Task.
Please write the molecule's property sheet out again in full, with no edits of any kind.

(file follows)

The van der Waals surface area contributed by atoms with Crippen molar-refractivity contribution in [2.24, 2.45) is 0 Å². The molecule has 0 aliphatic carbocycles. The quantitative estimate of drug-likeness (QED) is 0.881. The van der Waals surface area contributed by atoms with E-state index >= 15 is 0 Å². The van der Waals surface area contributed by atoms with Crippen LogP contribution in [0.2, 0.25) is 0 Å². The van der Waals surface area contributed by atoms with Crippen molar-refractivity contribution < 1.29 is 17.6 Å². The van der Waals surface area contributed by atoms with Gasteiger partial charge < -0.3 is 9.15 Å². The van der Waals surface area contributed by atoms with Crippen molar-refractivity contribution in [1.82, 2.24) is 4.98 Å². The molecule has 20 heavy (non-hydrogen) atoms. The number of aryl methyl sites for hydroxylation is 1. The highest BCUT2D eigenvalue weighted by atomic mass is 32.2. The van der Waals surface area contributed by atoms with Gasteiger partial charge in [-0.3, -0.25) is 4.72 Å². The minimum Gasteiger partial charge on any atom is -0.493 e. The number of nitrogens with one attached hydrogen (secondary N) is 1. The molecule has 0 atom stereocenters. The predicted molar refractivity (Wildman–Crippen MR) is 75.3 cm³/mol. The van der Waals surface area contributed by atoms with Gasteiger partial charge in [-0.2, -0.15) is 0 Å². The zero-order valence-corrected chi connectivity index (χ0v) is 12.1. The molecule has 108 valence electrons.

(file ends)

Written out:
The van der Waals surface area contributed by atoms with Crippen molar-refractivity contribution in [2.24, 2.45) is 0 Å². The molecule has 0 aliphatic carbocycles. The quantitative estimate of drug-likeness (QED) is 0.881. The van der Waals surface area contributed by atoms with E-state index >= 15 is 0 Å². The van der Waals surface area contributed by atoms with Crippen LogP contribution in [0.2, 0.25) is 0 Å². The van der Waals surface area contributed by atoms with Crippen molar-refractivity contribution < 1.29 is 17.6 Å². The van der Waals surface area contributed by atoms with Gasteiger partial charge < -0.3 is 9.15 Å². The van der Waals surface area contributed by atoms with Crippen molar-refractivity contribution in [1.82, 2.24) is 4.98 Å². The molecule has 20 heavy (non-hydrogen) atoms. The number of aryl methyl sites for hydroxylation is 1. The highest BCUT2D eigenvalue weighted by atomic mass is 32.2. The van der Waals surface area contributed by atoms with Gasteiger partial charge in [-0.3, -0.25) is 4.72 Å². The minimum Gasteiger partial charge on any atom is -0.493 e. The number of nitrogens with one attached hydrogen (secondary N) is 1. The molecule has 0 atom stereocenters. The predicted molar refractivity (Wildman–Crippen MR) is 75.3 cm³/mol. The van der Waals surface area contributed by atoms with Gasteiger partial charge in [-0.2, -0.15) is 0 Å². The zero-order valence-corrected chi connectivity index (χ0v) is 12.1. The molecule has 108 valence electrons.